"These companies should not be allowed to continue their wasting public resources while other segments of industry reduce bycatch," said Earthjustice attorney Michael LeVine. "This case deals with a few large boats that still haven't turned the corner into 21st century fishing."
The conservation groups filed a brief with the court on September 1 explaining the reasons why a federal regulation aimed at reducing bycatch waste should be upheld.
The federal regulation, known as Amendment 79, requires certain Bering Sea and Aleutian Island bottom trawl catcher/processor vessels that are over 125 feet long to retain an increasing portion of their overall catch. It requires the boats to start retaining 65 percent of their catch in 2008 and increases to 85 percent by 2011.
"The reality that hundreds of millions of pounds of wasted fish and other marine life are thrown over the side of bottom trawl vessels every year is completely unacceptable to most Alaskans. Management measures that set at least a minimum standard for reducing excessive waste in the Bering Sea fleet are long overdue," said Dorothy Childers, program director for the community-based Alaska Marine Conservation Council.
On May 5, 2006, two commercial fishing companies, the Legacy Fishing Company and the Fishing Company of Alaska filed the suit in the District of Columbia District Court to overturn Amendment 79 and its implementing regulations. The companies are based in Washington state but fish in the federal waters off Alaska. They claim that the bycatch reduction measures would be too costly. In response to the suit, Oceana and the Alaska Marine Conservation Council, with legal representation from Earthjustice, joined the federal government in defending Amendment 79 and its benefits for the ocean ecosystem.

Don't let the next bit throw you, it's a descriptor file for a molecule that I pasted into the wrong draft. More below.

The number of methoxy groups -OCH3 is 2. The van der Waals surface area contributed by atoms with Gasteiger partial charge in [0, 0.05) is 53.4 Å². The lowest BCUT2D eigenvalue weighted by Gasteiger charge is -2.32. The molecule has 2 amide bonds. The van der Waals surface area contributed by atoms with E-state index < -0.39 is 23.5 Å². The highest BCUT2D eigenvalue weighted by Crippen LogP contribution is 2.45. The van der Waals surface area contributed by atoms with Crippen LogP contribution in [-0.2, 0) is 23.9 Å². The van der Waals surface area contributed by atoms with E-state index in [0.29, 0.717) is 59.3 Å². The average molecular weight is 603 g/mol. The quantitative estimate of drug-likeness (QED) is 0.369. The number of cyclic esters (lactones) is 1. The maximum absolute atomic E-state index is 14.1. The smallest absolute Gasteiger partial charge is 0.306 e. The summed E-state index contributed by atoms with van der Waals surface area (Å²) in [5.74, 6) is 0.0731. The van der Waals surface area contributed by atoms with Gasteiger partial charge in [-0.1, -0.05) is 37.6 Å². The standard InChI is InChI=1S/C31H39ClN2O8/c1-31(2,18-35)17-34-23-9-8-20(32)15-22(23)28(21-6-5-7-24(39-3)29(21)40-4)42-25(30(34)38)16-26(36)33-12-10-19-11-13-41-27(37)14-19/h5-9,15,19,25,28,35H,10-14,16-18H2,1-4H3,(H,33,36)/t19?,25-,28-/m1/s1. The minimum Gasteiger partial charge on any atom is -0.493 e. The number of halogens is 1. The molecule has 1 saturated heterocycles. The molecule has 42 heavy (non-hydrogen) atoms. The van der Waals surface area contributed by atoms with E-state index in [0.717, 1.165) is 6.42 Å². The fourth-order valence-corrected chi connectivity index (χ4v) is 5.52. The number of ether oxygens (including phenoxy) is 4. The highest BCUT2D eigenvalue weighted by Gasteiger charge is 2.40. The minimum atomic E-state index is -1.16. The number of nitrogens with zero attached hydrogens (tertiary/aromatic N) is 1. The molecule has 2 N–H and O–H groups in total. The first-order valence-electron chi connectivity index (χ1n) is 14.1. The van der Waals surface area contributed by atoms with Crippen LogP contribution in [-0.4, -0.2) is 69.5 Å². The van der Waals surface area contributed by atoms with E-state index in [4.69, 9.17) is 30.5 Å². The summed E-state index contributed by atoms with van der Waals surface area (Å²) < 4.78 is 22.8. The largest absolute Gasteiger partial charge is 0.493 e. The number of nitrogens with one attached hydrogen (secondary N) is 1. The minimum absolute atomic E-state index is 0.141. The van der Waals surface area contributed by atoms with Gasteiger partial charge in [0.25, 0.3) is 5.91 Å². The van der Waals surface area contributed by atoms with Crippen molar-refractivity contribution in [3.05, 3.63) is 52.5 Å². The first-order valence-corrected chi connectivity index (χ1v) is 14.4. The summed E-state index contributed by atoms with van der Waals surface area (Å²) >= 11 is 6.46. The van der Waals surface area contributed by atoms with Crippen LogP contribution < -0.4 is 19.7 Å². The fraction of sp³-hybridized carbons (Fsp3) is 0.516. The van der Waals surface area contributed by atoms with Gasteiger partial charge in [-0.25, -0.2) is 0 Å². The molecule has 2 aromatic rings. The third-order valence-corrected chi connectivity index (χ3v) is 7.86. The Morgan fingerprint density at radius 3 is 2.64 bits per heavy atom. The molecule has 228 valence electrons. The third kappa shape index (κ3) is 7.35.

"We cannot sacrifice long-term sustainability of our ocean ecosystems and commercial fisheries for the short-term gain of a few vessels," said Janis Searles, senior counsel for Oceana. "This measure provides a strong incentive for dirty fisheries to clean up their act. The cost of their excessive discards to the oceans and our fisheries is simply too high."
The head and gut fleet is so named because their fish are headed and gutted before being stored in the ship's hold. Head and gut trawlers typically keep the most valuable fish while throwing the other fish (most of which are dead, dying or injured) overboard. The mainly do this because they don't want to take up limited hold capacity with smaller, less valuable fish.
Implementation of the new regulation would require these same vessels to retain more of their catch, and will serve as an incentive for these vessels to fish "cleaner."
Michael LeVine, Earthjustice, (907) 586-2751
Susan Murray, Oceana, (907) 586-4050, cell: (907) 321-8318
Janis Searles, Oceana, (503) 234-4552
Dorothy Childers, Alaska Marine Conservation Council, (907) 277-5357